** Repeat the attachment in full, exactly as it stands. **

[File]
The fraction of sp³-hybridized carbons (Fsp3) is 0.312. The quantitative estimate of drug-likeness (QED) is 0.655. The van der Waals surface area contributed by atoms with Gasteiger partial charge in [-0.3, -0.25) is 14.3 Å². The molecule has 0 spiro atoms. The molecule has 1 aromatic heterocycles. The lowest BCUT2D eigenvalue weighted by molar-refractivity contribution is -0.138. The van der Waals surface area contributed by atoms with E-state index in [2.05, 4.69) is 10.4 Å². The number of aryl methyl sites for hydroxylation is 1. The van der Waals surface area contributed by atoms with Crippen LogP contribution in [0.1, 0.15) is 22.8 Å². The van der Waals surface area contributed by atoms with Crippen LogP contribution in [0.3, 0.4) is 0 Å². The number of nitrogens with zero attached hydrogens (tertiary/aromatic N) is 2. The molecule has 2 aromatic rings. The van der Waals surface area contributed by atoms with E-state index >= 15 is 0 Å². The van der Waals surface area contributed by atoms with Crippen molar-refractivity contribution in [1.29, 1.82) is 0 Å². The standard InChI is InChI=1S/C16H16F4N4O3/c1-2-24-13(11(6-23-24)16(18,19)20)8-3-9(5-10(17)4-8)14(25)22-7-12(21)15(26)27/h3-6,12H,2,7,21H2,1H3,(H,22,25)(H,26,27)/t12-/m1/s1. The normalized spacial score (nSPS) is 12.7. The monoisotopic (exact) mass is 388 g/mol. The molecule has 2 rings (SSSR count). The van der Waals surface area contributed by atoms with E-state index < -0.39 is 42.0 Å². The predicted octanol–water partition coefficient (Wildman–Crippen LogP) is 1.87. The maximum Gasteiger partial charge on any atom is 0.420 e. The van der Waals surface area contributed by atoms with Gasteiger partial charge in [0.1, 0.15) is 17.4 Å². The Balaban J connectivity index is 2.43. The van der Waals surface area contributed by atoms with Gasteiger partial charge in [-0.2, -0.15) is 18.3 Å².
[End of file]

The fraction of sp³-hybridized carbons (Fsp3) is 0.312. The quantitative estimate of drug-likeness (QED) is 0.655. The van der Waals surface area contributed by atoms with Gasteiger partial charge in [-0.3, -0.25) is 14.3 Å². The molecule has 0 spiro atoms. The molecule has 1 aromatic heterocycles. The lowest BCUT2D eigenvalue weighted by molar-refractivity contribution is -0.138. The van der Waals surface area contributed by atoms with E-state index in [2.05, 4.69) is 10.4 Å². The number of aryl methyl sites for hydroxylation is 1. The van der Waals surface area contributed by atoms with Crippen LogP contribution in [0.1, 0.15) is 22.8 Å². The van der Waals surface area contributed by atoms with Crippen LogP contribution in [0.3, 0.4) is 0 Å². The number of nitrogens with zero attached hydrogens (tertiary/aromatic N) is 2. The molecule has 2 aromatic rings. The van der Waals surface area contributed by atoms with E-state index >= 15 is 0 Å². The van der Waals surface area contributed by atoms with Crippen molar-refractivity contribution in [1.29, 1.82) is 0 Å². The standard InChI is InChI=1S/C16H16F4N4O3/c1-2-24-13(11(6-23-24)16(18,19)20)8-3-9(5-10(17)4-8)14(25)22-7-12(21)15(26)27/h3-6,12H,2,7,21H2,1H3,(H,22,25)(H,26,27)/t12-/m1/s1. The normalized spacial score (nSPS) is 12.7. The monoisotopic (exact) mass is 388 g/mol. The molecule has 2 rings (SSSR count). The van der Waals surface area contributed by atoms with E-state index < -0.39 is 42.0 Å². The predicted octanol–water partition coefficient (Wildman–Crippen LogP) is 1.87. The maximum Gasteiger partial charge on any atom is 0.420 e. The van der Waals surface area contributed by atoms with Gasteiger partial charge in [0.1, 0.15) is 17.4 Å². The Balaban J connectivity index is 2.43. The van der Waals surface area contributed by atoms with Gasteiger partial charge in [-0.2, -0.15) is 18.3 Å².